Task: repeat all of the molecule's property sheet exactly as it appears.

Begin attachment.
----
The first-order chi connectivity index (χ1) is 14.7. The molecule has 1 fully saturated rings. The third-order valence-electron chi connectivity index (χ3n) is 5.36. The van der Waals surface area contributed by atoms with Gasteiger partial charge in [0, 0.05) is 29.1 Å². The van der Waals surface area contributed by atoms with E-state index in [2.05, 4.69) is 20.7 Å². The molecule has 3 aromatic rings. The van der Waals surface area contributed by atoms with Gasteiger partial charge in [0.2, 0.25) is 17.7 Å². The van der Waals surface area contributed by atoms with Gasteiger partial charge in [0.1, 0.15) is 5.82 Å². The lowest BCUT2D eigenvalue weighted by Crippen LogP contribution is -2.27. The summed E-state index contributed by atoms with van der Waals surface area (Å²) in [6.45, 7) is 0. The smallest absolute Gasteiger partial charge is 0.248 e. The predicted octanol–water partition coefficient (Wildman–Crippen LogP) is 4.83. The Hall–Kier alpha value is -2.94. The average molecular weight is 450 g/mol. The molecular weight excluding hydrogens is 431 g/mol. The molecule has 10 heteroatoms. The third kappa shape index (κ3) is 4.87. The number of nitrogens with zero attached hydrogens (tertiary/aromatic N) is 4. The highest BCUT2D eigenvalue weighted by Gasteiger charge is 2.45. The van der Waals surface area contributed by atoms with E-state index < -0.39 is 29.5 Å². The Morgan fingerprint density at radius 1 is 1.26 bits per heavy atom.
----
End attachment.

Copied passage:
The first-order chi connectivity index (χ1) is 14.7. The molecule has 1 fully saturated rings. The third-order valence-electron chi connectivity index (χ3n) is 5.36. The van der Waals surface area contributed by atoms with Gasteiger partial charge in [0, 0.05) is 29.1 Å². The van der Waals surface area contributed by atoms with E-state index in [2.05, 4.69) is 20.7 Å². The molecule has 3 aromatic rings. The van der Waals surface area contributed by atoms with Gasteiger partial charge in [0.2, 0.25) is 17.7 Å². The van der Waals surface area contributed by atoms with Gasteiger partial charge in [0.1, 0.15) is 5.82 Å². The lowest BCUT2D eigenvalue weighted by Crippen LogP contribution is -2.27. The summed E-state index contributed by atoms with van der Waals surface area (Å²) in [6.45, 7) is 0. The smallest absolute Gasteiger partial charge is 0.248 e. The predicted octanol–water partition coefficient (Wildman–Crippen LogP) is 4.83. The Hall–Kier alpha value is -2.94. The average molecular weight is 450 g/mol. The molecular weight excluding hydrogens is 431 g/mol. The molecule has 10 heteroatoms. The third kappa shape index (κ3) is 4.87. The number of nitrogens with zero attached hydrogens (tertiary/aromatic N) is 4. The highest BCUT2D eigenvalue weighted by Gasteiger charge is 2.45. The van der Waals surface area contributed by atoms with E-state index < -0.39 is 29.5 Å². The Morgan fingerprint density at radius 1 is 1.26 bits per heavy atom.